In hindsight, Winston Churchill’s election to Prime Minister in May 1940 looks inevitable. In fact, as Lynne Olson brilliantly describes in her book Troublesome Young Men, Churchill’s election was no sure thing.
For two years, a band of renegade Tory MPs had been clamoring for the resignation of Prime Minister Neville Chamberlain, the architect of Britain’s policy of appeasement towards Germany. At great risk to their political future, these “troublesome young men,” among them Anthony Eden, Ronald Cartland, Leo Amery, and Harold Macmillan, opposed their own party.
Their visionary leadership and disregard for their personal ambitions is especially inspiring considering the social environment of the time. The House of Commons was a small world in1940. Most members of the Commons had known each other since childhood, attended the same schools, played the same sports, and were mostly related to each other. Disloyalty was a violation of the public-school ethos on which they had all been raised. Furthermore, many had family and business ties to Germany.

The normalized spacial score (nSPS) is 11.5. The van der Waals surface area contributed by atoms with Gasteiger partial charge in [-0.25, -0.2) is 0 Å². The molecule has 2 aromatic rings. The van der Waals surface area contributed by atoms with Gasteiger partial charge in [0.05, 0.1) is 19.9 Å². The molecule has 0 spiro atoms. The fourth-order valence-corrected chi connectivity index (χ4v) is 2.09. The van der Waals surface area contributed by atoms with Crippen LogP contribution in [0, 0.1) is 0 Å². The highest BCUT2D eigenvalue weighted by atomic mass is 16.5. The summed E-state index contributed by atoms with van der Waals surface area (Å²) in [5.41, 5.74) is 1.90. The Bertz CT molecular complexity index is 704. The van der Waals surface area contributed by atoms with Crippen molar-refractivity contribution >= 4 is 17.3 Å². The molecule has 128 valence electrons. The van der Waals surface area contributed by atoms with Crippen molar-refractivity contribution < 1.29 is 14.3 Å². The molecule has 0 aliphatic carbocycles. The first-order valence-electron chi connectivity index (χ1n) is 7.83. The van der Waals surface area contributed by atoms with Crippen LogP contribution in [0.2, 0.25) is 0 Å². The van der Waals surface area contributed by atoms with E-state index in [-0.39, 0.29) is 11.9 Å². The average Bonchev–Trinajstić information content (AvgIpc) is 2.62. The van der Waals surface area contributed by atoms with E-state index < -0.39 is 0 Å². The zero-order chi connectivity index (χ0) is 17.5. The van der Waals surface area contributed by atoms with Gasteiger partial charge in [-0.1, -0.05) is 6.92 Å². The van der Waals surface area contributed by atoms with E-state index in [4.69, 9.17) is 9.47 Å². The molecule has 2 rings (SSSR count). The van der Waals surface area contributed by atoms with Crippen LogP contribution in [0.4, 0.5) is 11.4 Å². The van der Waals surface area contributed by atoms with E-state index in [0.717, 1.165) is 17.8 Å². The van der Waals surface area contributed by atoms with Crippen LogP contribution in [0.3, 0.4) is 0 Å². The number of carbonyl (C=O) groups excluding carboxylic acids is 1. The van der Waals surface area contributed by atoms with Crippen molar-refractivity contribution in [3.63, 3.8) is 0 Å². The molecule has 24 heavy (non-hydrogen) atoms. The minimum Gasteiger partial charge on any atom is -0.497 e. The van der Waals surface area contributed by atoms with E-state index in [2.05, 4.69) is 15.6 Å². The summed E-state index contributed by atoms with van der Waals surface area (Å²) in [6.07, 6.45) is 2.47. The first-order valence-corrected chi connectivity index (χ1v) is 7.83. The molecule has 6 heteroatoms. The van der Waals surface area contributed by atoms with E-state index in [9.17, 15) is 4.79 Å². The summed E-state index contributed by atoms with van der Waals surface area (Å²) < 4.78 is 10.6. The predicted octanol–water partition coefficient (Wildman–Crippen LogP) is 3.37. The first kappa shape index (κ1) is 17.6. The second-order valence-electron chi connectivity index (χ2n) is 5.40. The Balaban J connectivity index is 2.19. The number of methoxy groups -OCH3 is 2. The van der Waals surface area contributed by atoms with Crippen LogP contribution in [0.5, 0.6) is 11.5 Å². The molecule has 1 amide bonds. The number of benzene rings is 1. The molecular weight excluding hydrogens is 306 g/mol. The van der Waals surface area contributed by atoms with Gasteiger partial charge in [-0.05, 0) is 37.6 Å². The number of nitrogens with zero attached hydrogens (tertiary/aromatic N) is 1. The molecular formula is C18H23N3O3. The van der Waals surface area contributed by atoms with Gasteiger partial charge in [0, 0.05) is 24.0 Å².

Even though we know the outcome, Olson creates a compelling story. The back room dealmaking, the infighting, and dramatic debates make this nonfiction account as exciting as a suspense novel.
One of my favorite moments takes place on May 7, 1940, when Leo Amery, a onetime close friend and political ally of Chamberlain, addresses the incumbent administration in the House of Commons. Quoting Oliver Cromwell, he says, “ ‘You have sat too long here for any good you have been doing! Depart, I say, and let us have done with you! In the name of God, go!’ “